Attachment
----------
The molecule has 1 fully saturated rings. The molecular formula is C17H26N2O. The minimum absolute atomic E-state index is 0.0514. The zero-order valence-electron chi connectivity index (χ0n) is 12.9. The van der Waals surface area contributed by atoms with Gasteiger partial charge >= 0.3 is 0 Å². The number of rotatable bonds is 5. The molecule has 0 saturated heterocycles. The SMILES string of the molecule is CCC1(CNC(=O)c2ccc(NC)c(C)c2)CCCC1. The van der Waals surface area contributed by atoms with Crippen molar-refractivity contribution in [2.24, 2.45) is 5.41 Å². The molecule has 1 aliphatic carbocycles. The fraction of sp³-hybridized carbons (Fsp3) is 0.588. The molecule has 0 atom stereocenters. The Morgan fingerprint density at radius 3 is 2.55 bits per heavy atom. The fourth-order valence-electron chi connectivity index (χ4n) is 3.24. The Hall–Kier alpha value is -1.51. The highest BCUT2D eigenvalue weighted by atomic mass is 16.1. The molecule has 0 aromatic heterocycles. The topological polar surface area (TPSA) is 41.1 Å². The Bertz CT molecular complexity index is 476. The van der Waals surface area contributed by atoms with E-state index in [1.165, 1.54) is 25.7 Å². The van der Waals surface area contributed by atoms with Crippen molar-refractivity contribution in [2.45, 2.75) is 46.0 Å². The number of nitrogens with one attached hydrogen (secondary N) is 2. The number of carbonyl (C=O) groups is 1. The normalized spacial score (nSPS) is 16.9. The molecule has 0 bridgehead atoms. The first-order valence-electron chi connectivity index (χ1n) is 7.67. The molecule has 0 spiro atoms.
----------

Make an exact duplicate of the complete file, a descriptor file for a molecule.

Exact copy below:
The molecule has 1 fully saturated rings. The molecular formula is C17H26N2O. The minimum absolute atomic E-state index is 0.0514. The zero-order valence-electron chi connectivity index (χ0n) is 12.9. The van der Waals surface area contributed by atoms with Gasteiger partial charge >= 0.3 is 0 Å². The number of rotatable bonds is 5. The molecule has 0 saturated heterocycles. The SMILES string of the molecule is CCC1(CNC(=O)c2ccc(NC)c(C)c2)CCCC1. The van der Waals surface area contributed by atoms with Crippen molar-refractivity contribution in [2.24, 2.45) is 5.41 Å². The molecule has 1 aliphatic carbocycles. The fraction of sp³-hybridized carbons (Fsp3) is 0.588. The molecule has 0 atom stereocenters. The Morgan fingerprint density at radius 3 is 2.55 bits per heavy atom. The fourth-order valence-electron chi connectivity index (χ4n) is 3.24. The Hall–Kier alpha value is -1.51. The highest BCUT2D eigenvalue weighted by atomic mass is 16.1. The molecule has 0 aromatic heterocycles. The topological polar surface area (TPSA) is 41.1 Å². The Bertz CT molecular complexity index is 476. The van der Waals surface area contributed by atoms with E-state index in [1.165, 1.54) is 25.7 Å². The van der Waals surface area contributed by atoms with Crippen molar-refractivity contribution in [2.45, 2.75) is 46.0 Å². The number of nitrogens with one attached hydrogen (secondary N) is 2. The number of carbonyl (C=O) groups is 1. The normalized spacial score (nSPS) is 16.9. The molecule has 0 bridgehead atoms. The first-order valence-electron chi connectivity index (χ1n) is 7.67. The molecule has 0 spiro atoms.